Some people crack open the Champagne to launch the New Year, but here at Bachtrack Towers the corks have barely popped before we dive into the classical music statistics for the year just ended. Since its creation in 2008, Bachtrack has grown into the largest classical listings site in the world. Last year, we listed over 32,000 performances of classical concerts, opera and dance across the globe – nearly 5,000 more than in 2015 – so our statistics are the truest reflection of the international scene possible.
You can read the full infographic here.
Ever since 2010, since we’ve been collating our annual statistics, the No.1 spot for most-performed concert composer has swapped between Mozart and Beethoven. This year, the crown returns to Ludwig, with 3,341 performances listed, with his Fifth Symphony retaining its place as the most-played work in concert halls. One reason for the ‘Beethoven Boost’ has been the large increase in the number of our listings in Japan. As Paavo Järvi told us in October, “There is no doubt what the centre of classical music is for the Japanese: everything Germanic.” The proportion of music from the Romantic era is far greater in Asian listings than in other parts of the world with well over 60% of concerts containing repertoire from the 19th century (and comparatively little Baroque).
As the numbers increase, our listings become less UK-centric and Baroque composers such as Handel slip a little in the performance stakes. Handel’s Messiah, for instance, topped the charts for most-performed work until 2015, when it slipped to No.2, but fell all the way to No.9 in 2016. Handel is the 13th most-performed composer, his first time outside the top ten. Tchaikovsky’s Violin Concerto enjoys a significant peak, entering the top 20 for the first time to reach No.3 in the most performed works.
Composers celebrating a significant anniversary obviously enjoy a bump up the charts… but only a temporary one. In 2015, Sibelius rode high as the ninth most-performed composer, 150 years after his birth, but last year he slid back to his usual spot in the late-20s. Riding the crest of their anniversary waves, 2016 was a good year for Dutilleux, Reger, Ginastera and Satie.
As well as composers, we can also monitor classical performers. Whirlwind maestro Valery Gergiev easily topped our stats as the busiest conductor (143 performances) now that we list far more Mariinsky events. Daniil Trifonov was first in the pianist rankings and, once again, the New York Philharmonic Orchestra had the most concerts listed.
In the opera house, there was little change in the composer rankings, with Mozart, Verdi and Puccini each topping 1,000 performances each with room to spare. The Magic Flute (Die Zauberflöte) was the most-performed opera, pipping The Marriage of Figaro by a single show! Over the past five years, operas such as Norma have risen steadily up the charts – testament both to a number of new productions and the sopranos prepared to take this challenging work into their repertory. Composer Umberto Giordano is enjoying a surge in popularity… and not just because of Andrea Chénier. We reviewed two performances of Fedora last year, as well as a rarity served up at La Scala, La cena delle beffe (The Jesters' Supper). With a huge 305 performances on Bachtrack, Hungarian State Opera was the busiest company, even ahead of the Mariinsky.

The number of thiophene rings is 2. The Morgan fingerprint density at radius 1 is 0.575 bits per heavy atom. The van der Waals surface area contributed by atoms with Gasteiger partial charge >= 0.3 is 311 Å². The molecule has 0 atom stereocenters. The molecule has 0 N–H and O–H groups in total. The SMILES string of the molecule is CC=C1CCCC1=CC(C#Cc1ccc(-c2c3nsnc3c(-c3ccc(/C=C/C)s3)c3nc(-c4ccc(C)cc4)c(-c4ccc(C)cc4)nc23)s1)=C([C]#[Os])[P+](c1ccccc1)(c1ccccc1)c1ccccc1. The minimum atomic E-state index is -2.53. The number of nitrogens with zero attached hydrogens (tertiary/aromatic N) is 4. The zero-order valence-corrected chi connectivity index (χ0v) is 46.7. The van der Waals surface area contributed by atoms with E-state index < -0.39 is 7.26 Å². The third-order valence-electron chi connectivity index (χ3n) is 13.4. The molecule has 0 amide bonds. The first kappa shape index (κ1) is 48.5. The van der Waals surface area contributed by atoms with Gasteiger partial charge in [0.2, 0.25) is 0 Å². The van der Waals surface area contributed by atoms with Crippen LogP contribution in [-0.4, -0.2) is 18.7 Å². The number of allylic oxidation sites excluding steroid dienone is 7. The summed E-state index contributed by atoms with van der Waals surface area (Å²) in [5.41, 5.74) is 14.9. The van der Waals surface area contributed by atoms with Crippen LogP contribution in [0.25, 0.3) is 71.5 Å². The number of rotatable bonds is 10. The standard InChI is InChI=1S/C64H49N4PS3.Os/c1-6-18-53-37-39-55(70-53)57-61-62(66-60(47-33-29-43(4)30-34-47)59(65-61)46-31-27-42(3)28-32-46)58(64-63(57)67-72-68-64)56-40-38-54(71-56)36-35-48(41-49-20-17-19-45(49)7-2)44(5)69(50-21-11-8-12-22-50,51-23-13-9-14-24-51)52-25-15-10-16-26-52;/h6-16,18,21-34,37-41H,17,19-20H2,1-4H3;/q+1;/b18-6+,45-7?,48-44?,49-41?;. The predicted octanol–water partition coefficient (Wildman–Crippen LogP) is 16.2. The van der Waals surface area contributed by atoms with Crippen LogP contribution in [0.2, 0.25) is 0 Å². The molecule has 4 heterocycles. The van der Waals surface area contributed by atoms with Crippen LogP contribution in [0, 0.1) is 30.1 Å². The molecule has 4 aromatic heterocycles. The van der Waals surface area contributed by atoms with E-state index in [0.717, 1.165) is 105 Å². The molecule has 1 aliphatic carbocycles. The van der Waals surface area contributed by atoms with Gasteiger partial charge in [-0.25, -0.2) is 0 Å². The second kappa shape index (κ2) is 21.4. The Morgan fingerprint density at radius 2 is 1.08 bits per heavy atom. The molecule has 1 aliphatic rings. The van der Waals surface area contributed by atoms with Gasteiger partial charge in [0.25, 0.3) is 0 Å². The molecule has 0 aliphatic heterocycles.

On the dance front, Tchaikovsky’s music still dominates the ballet genre. The Nutcracker remains the most performed work with 446 performances listed. Swan Lake comes second, Sleeping Beauty fifth. Prokofiev’s beloved Romeo and Juliet was ranked third, with 140 performances programmed during Shakespeare 400.
After Petipa, it’s George Balanchine’s works that were the most performed in 2016. Interestingly, New York City Ballet – home of the choreographer – has been the busiest company this year (with 174 performances). With a larger database than ever before, we’ve recorded 525 performances of Balanchine’s works, suggesting a surge in popularity and strong interest in his legacy both from artistic directors and audiences worldwide.
Another clear trend emerging from our annual stats is the success of contemporary ballet, which has gained momentum in the last few years, new commissions reviving an art some feared under threat. Amongst contemporary masters, Alexei Ratmansky and Christopher Wheeldon lead the way with 153 and 150 performances respectively. Behind, Justin Peck, Edward Clug, JC Maillot and Benjamin Millepied are making their marks alongside established figures of the neoclassical genre.
The year was also tempered by a debate around (the lack of) women choreographers. Three modern artists stand out in our top 30 of choreographers: Twyla Tharp, Sol León and Crystal Pite.
What time of the day do you enjoy attending concerts? If you’re UK-based, the chances are most performances start at 7:30pm, more likely to be up to an hour later in the rest of Europe. But in Asia, we found that 28% of the concerts listed start between 2 - 5 pm, as against just 8% of concerts being scheduled at this time in Europe and around the same percentage taking place between 5-7pm.. A source from Tokyo’s Suntory Hall has confirmed that its afternoon weekend concerts even sell slightly better than evening concerts (84% versus 80%). Could this popularity spread? In London, there are very few Sunday matinees (mostly the Philharmonia) at present. With Sir Simon Rattle taking the reins at the London Symphony Orchestra in September, might we see more innovative scheduling in terms of times at which our concerts take place?